Ending Newborn Deaths: Ensuring Every Baby Survives
Media contact: Phil Carroll, 202.215.0638
The first 24 hours of a child's life are the most dangerous, with more than one million babies dying each year on their first and only day of life, according to new research published by Save the Children.
The new report, "Ending Newborn Deaths," shows one half of first day deaths around the world could be prevented if the mother and baby had access to free health care and a skilled midwife.
The children's aid agency says the deaths happen because of premature birth and complications during birth, such as prolonged labor, pre-eclampsia and infection, which can be avoided if quality health experts are present.
The research also found an additional 1.2 million babies are stillborn each year, their heartbeats stopping during labor because of childbirth complications, maternal infections and hypertension.
In a bid to save millions of newborn lives, Save the Children has called on world leaders to commit in 2014 to a blueprint for change – The Five Point Newborn Promise – which focuses on training and equipping enough skilled health workers to make sure no baby is born without proper help, and removing fees for all pregnancy and birth services.
The world has made amazing progress in reducing child mortality during the past decade – nearly halved from 12 million to 6.6 million – thanks to global political action on immunization, treatment of pneumonia, diarrhea, and malaria, family planning and nutrition.
But this progress could stall without urgent action to tackle scandalously high numbers of newborns dying. This report warns that newborn deaths now account for nearly half of all under-five deaths.
Carolyn Miles, President and CEO of Save the Children, said: "The first day of a child's life is the most dangerous, and too many mothers give birth alone on the floor of their home or in the bush without any life-saving help. We hear horror stories of mothers walking for hours during labor to find trained help, all too often ending in tragedy. "It's criminal that many of these deaths could be averted simply if there was someone on hand to make sure the birth took place safely and who knew what to do in a crisis."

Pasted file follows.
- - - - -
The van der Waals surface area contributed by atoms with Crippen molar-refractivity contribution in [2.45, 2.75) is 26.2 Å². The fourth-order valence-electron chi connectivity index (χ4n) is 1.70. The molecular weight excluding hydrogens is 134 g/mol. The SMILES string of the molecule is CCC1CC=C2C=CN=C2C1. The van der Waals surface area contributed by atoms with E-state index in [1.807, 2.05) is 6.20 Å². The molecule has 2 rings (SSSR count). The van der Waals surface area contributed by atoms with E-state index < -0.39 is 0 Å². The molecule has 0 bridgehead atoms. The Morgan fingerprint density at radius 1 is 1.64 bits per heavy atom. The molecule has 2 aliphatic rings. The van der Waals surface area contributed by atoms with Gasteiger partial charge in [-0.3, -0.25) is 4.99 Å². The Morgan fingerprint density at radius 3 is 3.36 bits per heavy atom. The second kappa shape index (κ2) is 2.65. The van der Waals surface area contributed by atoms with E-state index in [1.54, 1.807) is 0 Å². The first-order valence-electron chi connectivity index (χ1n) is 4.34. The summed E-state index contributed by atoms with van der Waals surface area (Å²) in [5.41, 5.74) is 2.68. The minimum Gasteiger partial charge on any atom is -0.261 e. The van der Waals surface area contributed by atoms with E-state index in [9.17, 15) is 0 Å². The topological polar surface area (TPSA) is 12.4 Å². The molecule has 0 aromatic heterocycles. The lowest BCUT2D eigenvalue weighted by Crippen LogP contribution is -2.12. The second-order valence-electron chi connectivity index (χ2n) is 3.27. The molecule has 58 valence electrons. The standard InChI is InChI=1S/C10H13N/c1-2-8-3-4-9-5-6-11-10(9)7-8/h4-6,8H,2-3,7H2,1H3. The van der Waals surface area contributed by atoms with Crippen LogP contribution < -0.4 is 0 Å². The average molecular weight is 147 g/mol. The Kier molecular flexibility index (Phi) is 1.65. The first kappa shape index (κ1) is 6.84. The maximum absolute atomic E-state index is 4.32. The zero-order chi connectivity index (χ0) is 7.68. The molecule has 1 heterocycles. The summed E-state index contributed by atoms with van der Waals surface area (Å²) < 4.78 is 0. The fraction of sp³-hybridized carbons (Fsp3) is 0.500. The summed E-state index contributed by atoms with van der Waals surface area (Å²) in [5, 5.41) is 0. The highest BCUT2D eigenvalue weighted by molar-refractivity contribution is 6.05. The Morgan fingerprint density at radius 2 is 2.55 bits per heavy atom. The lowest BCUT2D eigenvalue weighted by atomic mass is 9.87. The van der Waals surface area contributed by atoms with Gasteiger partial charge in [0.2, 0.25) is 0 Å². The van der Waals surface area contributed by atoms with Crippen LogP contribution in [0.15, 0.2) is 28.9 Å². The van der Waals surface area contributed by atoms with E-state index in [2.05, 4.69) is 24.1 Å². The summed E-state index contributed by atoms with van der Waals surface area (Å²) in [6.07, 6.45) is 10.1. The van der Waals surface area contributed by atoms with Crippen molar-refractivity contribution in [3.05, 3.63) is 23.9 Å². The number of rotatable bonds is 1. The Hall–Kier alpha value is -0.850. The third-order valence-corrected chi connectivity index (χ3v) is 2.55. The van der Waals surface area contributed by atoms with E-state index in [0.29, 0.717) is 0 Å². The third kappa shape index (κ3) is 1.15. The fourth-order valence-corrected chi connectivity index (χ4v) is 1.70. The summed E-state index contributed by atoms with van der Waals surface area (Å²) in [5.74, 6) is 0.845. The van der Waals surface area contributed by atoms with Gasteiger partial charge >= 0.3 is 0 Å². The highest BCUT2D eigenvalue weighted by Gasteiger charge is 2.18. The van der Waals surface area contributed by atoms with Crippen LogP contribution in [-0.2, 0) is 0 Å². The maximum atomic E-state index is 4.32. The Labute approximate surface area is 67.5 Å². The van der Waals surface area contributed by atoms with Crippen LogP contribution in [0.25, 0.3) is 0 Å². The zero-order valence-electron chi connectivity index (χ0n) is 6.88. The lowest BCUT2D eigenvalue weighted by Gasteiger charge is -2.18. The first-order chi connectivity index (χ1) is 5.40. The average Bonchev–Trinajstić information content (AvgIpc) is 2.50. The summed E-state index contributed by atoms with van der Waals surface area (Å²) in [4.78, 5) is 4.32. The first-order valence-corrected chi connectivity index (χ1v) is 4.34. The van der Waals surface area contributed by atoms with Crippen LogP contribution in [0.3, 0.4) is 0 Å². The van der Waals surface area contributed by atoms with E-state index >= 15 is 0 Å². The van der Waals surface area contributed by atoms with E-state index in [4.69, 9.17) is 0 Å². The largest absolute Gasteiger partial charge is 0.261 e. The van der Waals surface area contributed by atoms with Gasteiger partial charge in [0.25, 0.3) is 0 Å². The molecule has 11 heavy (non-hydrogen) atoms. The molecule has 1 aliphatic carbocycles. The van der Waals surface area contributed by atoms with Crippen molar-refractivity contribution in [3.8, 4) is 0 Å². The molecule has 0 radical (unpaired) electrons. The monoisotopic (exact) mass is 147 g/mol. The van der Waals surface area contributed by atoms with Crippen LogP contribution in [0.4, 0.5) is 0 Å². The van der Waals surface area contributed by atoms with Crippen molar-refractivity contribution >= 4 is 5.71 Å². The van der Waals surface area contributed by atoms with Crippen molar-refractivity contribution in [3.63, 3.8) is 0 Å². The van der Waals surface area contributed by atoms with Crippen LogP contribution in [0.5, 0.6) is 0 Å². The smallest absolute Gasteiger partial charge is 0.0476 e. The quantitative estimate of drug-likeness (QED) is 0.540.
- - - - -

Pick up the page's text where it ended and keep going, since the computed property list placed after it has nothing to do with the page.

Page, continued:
Each year, 40 million women give birth without trained help. In Ethiopia, only 10 percent of births have skilled help whereas in some areas of rural Afghanistan there is just one midwife for 10,000 people.
In countries such as the Democratic Republic of Congo (DRC) or the Central African Republic (CAR), some mothers have to pay for emergency maternal care, often costing as much as their monthly food bill. There have even been reports of mothers being kept under jail-like conditions for months until they have been able to pay for their emergency caesarean.
Carolyn Miles added: "These new statistics reveal – for the first time ever – the true scale of the newborn crisis. The solutions are well-known but need greater political will to give babies a fighting chance of reaching their second day of life. Without targeted action now, progress made in cutting child mortality through vaccines and tackling malnutrition will stall."
Save the Children is calling on world leaders, philanthropists and the private sector to meet and commit to the Five Point Newborn Promise in 2014:
Issue a defining and accountable declaration to end all preventable newborn mortality, saving 2 million newborn lives a year and stopping the 1.2 million stillbirths during labor
Ensure that by 2025 every birth is attended by trained and equipped health workers who can deliver essential newborn health interventions Increase expenditure on health to at least the WHO minimum of US$60 per person
To pay for the training, equipping and support of health workers, and remove user fees for all maternal, newborn and child health services, including emergency obstetric care
The private sector, including pharmaceutical companies, should help address unmet needs by developing innovative solutions and increasing availability for the poorest to new and existing products for maternal, newborn and child health.